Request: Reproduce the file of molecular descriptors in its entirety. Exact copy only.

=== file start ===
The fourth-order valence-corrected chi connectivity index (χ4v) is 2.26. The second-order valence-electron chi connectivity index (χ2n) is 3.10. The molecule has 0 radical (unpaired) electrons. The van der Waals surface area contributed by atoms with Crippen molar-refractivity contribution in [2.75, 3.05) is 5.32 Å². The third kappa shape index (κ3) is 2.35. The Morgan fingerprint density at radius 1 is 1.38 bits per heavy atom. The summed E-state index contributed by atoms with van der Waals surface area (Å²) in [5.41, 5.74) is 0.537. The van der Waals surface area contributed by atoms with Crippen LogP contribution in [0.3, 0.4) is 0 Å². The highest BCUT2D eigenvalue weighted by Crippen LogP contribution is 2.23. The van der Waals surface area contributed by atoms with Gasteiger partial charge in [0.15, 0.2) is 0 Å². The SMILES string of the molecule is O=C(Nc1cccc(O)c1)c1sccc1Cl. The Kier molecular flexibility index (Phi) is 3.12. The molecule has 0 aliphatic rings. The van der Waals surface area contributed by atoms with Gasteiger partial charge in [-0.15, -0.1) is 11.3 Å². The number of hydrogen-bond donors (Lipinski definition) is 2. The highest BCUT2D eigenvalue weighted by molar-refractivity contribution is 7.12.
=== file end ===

The fourth-order valence-corrected chi connectivity index (χ4v) is 2.26. The second-order valence-electron chi connectivity index (χ2n) is 3.10. The molecule has 0 radical (unpaired) electrons. The van der Waals surface area contributed by atoms with Crippen molar-refractivity contribution in [2.75, 3.05) is 5.32 Å². The third kappa shape index (κ3) is 2.35. The Morgan fingerprint density at radius 1 is 1.38 bits per heavy atom. The summed E-state index contributed by atoms with van der Waals surface area (Å²) in [5.41, 5.74) is 0.537. The van der Waals surface area contributed by atoms with Crippen LogP contribution in [0.3, 0.4) is 0 Å². The highest BCUT2D eigenvalue weighted by Crippen LogP contribution is 2.23. The van der Waals surface area contributed by atoms with Gasteiger partial charge in [0.15, 0.2) is 0 Å². The SMILES string of the molecule is O=C(Nc1cccc(O)c1)c1sccc1Cl. The Kier molecular flexibility index (Phi) is 3.12. The molecule has 0 aliphatic rings. The van der Waals surface area contributed by atoms with Gasteiger partial charge in [-0.15, -0.1) is 11.3 Å². The number of hydrogen-bond donors (Lipinski definition) is 2. The highest BCUT2D eigenvalue weighted by molar-refractivity contribution is 7.12.